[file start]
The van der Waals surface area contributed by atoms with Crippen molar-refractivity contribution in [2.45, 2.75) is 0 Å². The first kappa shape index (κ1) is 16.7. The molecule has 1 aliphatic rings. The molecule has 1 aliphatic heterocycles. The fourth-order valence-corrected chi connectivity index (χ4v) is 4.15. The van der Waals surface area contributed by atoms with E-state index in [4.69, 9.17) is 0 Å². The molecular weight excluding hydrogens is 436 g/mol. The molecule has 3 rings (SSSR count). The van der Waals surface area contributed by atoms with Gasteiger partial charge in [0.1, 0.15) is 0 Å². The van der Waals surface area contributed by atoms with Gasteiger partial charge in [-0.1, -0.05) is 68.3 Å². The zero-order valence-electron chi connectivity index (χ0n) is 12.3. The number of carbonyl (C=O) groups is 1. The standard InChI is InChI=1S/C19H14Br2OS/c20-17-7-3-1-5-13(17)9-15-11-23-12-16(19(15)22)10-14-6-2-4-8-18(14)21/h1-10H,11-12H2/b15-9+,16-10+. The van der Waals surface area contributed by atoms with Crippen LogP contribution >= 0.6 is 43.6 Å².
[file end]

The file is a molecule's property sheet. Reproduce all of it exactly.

The van der Waals surface area contributed by atoms with Crippen molar-refractivity contribution in [2.45, 2.75) is 0 Å². The first kappa shape index (κ1) is 16.7. The molecule has 1 aliphatic rings. The molecule has 1 aliphatic heterocycles. The fourth-order valence-corrected chi connectivity index (χ4v) is 4.15. The van der Waals surface area contributed by atoms with E-state index in [4.69, 9.17) is 0 Å². The molecular weight excluding hydrogens is 436 g/mol. The molecule has 3 rings (SSSR count). The van der Waals surface area contributed by atoms with Gasteiger partial charge in [0.1, 0.15) is 0 Å². The van der Waals surface area contributed by atoms with Gasteiger partial charge in [-0.1, -0.05) is 68.3 Å². The zero-order valence-electron chi connectivity index (χ0n) is 12.3. The number of carbonyl (C=O) groups is 1. The standard InChI is InChI=1S/C19H14Br2OS/c20-17-7-3-1-5-13(17)9-15-11-23-12-16(19(15)22)10-14-6-2-4-8-18(14)21/h1-10H,11-12H2/b15-9+,16-10+. The van der Waals surface area contributed by atoms with Crippen LogP contribution >= 0.6 is 43.6 Å².